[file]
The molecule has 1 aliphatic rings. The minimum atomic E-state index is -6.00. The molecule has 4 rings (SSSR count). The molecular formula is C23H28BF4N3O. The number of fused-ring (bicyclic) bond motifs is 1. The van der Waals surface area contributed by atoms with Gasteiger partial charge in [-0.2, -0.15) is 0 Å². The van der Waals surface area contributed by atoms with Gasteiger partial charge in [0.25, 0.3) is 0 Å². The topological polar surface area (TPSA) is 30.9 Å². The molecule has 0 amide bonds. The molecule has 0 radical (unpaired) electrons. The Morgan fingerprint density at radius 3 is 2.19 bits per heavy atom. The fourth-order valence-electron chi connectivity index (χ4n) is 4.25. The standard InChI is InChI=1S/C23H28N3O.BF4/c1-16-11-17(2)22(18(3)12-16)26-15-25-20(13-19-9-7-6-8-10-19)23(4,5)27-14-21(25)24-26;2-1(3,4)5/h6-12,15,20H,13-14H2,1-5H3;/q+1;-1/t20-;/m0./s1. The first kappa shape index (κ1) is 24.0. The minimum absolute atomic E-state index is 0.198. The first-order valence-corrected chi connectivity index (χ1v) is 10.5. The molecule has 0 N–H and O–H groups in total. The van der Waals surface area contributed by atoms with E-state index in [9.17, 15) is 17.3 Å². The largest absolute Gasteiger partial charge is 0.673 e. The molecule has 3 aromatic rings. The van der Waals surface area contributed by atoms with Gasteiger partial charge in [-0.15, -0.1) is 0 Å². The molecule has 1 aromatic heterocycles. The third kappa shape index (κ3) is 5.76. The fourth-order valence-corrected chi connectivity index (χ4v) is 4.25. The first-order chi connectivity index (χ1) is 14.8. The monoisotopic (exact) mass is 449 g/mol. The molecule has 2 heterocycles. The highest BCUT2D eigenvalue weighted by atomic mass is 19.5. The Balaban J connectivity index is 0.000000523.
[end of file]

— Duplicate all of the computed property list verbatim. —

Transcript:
The molecule has 1 aliphatic rings. The minimum atomic E-state index is -6.00. The molecule has 4 rings (SSSR count). The molecular formula is C23H28BF4N3O. The number of fused-ring (bicyclic) bond motifs is 1. The van der Waals surface area contributed by atoms with Gasteiger partial charge in [-0.2, -0.15) is 0 Å². The van der Waals surface area contributed by atoms with Gasteiger partial charge in [0.25, 0.3) is 0 Å². The topological polar surface area (TPSA) is 30.9 Å². The molecule has 0 amide bonds. The molecule has 0 radical (unpaired) electrons. The Morgan fingerprint density at radius 3 is 2.19 bits per heavy atom. The fourth-order valence-electron chi connectivity index (χ4n) is 4.25. The standard InChI is InChI=1S/C23H28N3O.BF4/c1-16-11-17(2)22(18(3)12-16)26-15-25-20(13-19-9-7-6-8-10-19)23(4,5)27-14-21(25)24-26;2-1(3,4)5/h6-12,15,20H,13-14H2,1-5H3;/q+1;-1/t20-;/m0./s1. The first kappa shape index (κ1) is 24.0. The minimum absolute atomic E-state index is 0.198. The first-order valence-corrected chi connectivity index (χ1v) is 10.5. The molecule has 0 N–H and O–H groups in total. The van der Waals surface area contributed by atoms with E-state index in [9.17, 15) is 17.3 Å². The largest absolute Gasteiger partial charge is 0.673 e. The molecule has 3 aromatic rings. The van der Waals surface area contributed by atoms with Gasteiger partial charge in [-0.15, -0.1) is 0 Å². The molecule has 1 aromatic heterocycles. The third kappa shape index (κ3) is 5.76. The fourth-order valence-corrected chi connectivity index (χ4v) is 4.25. The first-order chi connectivity index (χ1) is 14.8. The monoisotopic (exact) mass is 449 g/mol. The molecule has 2 heterocycles. The highest BCUT2D eigenvalue weighted by atomic mass is 19.5. The Balaban J connectivity index is 0.000000523.